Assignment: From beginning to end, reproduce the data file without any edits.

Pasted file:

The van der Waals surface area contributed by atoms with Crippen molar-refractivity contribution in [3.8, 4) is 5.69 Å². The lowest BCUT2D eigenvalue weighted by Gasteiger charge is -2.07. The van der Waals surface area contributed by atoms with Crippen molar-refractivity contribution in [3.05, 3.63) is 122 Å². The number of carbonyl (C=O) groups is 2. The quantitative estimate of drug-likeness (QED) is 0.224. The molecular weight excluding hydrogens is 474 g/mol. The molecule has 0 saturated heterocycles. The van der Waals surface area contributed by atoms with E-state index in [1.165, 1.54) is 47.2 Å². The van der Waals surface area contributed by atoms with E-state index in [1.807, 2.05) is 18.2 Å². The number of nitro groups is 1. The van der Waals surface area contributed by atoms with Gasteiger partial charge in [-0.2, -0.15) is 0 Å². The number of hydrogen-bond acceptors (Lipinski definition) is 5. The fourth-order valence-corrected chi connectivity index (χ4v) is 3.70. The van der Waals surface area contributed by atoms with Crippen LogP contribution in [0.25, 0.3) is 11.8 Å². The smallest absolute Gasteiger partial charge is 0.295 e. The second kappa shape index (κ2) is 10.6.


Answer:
The van der Waals surface area contributed by atoms with Crippen molar-refractivity contribution in [3.8, 4) is 5.69 Å². The lowest BCUT2D eigenvalue weighted by Gasteiger charge is -2.07. The van der Waals surface area contributed by atoms with Crippen molar-refractivity contribution in [3.05, 3.63) is 122 Å². The number of carbonyl (C=O) groups is 2. The quantitative estimate of drug-likeness (QED) is 0.224. The molecular weight excluding hydrogens is 474 g/mol. The molecule has 0 saturated heterocycles. The van der Waals surface area contributed by atoms with E-state index in [1.165, 1.54) is 47.2 Å². The van der Waals surface area contributed by atoms with E-state index in [1.807, 2.05) is 18.2 Å². The number of nitro groups is 1. The van der Waals surface area contributed by atoms with Gasteiger partial charge in [-0.2, -0.15) is 0 Å². The number of hydrogen-bond acceptors (Lipinski definition) is 5. The fourth-order valence-corrected chi connectivity index (χ4v) is 3.70. The van der Waals surface area contributed by atoms with Crippen LogP contribution in [0.25, 0.3) is 11.8 Å². The smallest absolute Gasteiger partial charge is 0.295 e. The second kappa shape index (κ2) is 10.6.